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USDA report doesn’t surprise

By Staff | Apr 18, 2019

Rumors continue to circulate of more Chinese buying but uncertainty continues with negotiations.

A deal looks to be nearly a month away as tariffs, intellectual property rights, and enforcement details are some of the main hold ups. The Trump Administration wants a signed deal that would reenact tariffs if agreed upon details are not being followed by China.

They would like this language to be upheld for years to come, as China has been notorious for not following through on commitments. Up to this point, China has not been willing to agree to those terms but sources claim they think they may agree soon.

The GMO approval process in China also has been pointed to as a point of contention on the agricultural trade side of discussions. The U.S. certainly wants to avoid another issue like the MIR162/Viptera trait contaminating U.S. corn exports.

U.S. Agriculture Secretary Sonny Perdue stated that talks with China about reducing the tariff on U.S. ethanol products were “positive” but he also cautioned that discussions aren’t over yet. Last summer China imposed retaliatory tariffs of up to 70 percent on U.S. ethanol shipments, making exports to a key market uneconomical. Trade talks are continuing via teleconference this week.

Export loadings for week ending April 4th came in below the weekly needed amount to reach the USDA’s forecast for corn, soybeans, and wheat. Corn loadings totaled 40.8 million bushels, near the low end on the expected range and below last week’s total. Soybean loadings were on the high end of the range above last week’s total at 32.6 million bushels. Wheat inspections totaled 19.8 million bushels.

As expected, the USDA reduced domestic corn demand on Tuesday’s report. Feed usage/residual was the most anticipated cut as USDA incorporated data from the March stocks report, with a reduction of 75 million bushels. Exports were also reduced by 75 million bushels. Ethanol usage was reduced by 50 million bushels. Overall, 200 million bushels were cut from corn demand in this report. Leaving carryout at 2.035 billion bushels, 44 million higher than the average trade estimate. On the soybean side, only minor changes were made, domestic imports were decreased and seed usage was increased leaving a net reduction of 5 million bushels. Carryout now stands at 895 million bushels, 3 million less than the average trade guess going into the report.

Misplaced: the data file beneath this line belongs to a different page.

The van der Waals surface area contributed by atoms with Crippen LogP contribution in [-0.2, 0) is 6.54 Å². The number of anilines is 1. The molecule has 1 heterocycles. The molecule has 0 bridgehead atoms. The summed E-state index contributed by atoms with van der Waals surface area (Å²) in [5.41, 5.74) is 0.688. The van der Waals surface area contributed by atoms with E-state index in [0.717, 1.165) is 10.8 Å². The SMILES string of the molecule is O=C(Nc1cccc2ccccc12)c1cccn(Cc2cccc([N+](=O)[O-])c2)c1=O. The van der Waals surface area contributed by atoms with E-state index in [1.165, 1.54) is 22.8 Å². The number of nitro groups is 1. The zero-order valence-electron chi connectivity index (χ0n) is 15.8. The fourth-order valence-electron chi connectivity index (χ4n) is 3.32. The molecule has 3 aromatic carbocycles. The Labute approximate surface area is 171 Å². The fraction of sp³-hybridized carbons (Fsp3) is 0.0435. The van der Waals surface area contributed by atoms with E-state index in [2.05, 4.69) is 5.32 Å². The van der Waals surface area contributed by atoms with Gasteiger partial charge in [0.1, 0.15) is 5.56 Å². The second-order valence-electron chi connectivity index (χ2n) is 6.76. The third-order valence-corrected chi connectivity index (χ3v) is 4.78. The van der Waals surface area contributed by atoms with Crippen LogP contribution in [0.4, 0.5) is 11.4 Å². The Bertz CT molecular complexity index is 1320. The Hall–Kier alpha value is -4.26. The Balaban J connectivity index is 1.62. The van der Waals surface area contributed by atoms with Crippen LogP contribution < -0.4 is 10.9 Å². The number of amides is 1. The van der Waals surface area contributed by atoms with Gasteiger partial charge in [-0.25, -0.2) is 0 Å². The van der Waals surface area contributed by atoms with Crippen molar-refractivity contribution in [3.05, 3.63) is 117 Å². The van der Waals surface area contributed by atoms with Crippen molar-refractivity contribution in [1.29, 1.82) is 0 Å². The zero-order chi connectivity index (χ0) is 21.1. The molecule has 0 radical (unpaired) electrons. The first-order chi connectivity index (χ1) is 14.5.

Globally, the USDA increased Argentina’s corn production by 1 mmt to 47 mmt, and left their soybean production unchanged at 55 mmt.

Brazil’s corn production increased by 1.5 mmt to 96.0 mmt, 1.17 mmt above the average trade estimate. Brazilian soybean output seen at 117 mmt, mmt higher than the March release. Overall, carryout increases to the global supply was roughly 5 mmt each for corn and wheat, while soybean increases were minimal.

Ethanol production for the week ending April 5th saw an increase of 3,000 barrels per day from 999,000 bpd to a little over a million bpd. Ethanol stocks showed a decrease of 799,000 barrels from almost 24 million barrels to 23.2 million barrels. The only regions to build on stocks were the Gulf and Rockies.

Export sales released for the week ending April 4 were weak for both corn and soybeans. Corn sales for the week were 21.6 million bushels, up just 400,000 from last week and behind the 27.5 million needed per week to meet USDA projections. Soybeans were disappointing at 9.9 million bushels; down substantially from last week’s 72 million and under the 12.5 million needed to meet USDA projections.

African swine fever remains a key topic with traders as the uncertainty of how far the disease will continue to spread and what it means for future feed needs. Since August, more than a million hogs have been culled in East Asia due to the highly contagious disease, and that’s just what has been officially reported. The virus has now reached 23 provinces and cities in Vietnam, while close to 10 percent of Mongolia’s herd has perished or been destroyed and new cases have recently been reported in Cambodia. China’s National Grain and Oils Information Center says soybean meal demand may drop more than 5 percent in 2018-2019, something that hasn’t happened in over a decade. With China being the world’s largest hog producer, this leaves an opportunity for export markets to fill in the void.

According to Brownfield, the 2019 World Pork Expo has been cancelled. The National Pork Producers Council board of directors stated the event has been cancelled due to “an abundance of caution” as African swine fever continues to spread throughout China and other parts of Asia. The World Pork expo is held in June in Des Moines, Iowa and usually host around 20,000 visitors.

For more information, you may contact Kristi Guse at (712)-260-6486, or e-mail at kguse@maxyieldgrain.com. The opinions and views expressed in this commentary are solely those of Kristi Guse. Data used in writing this commentary obtained from various sources believed to be accurate. This commentary is intended for informational purposes only and is not intended for developing specific commodity trading strategies. Any and all risk involved with commodity trading should be determined before establishing a futures position. Please visit our Risk Disclosure Page for more information on commodity trading.

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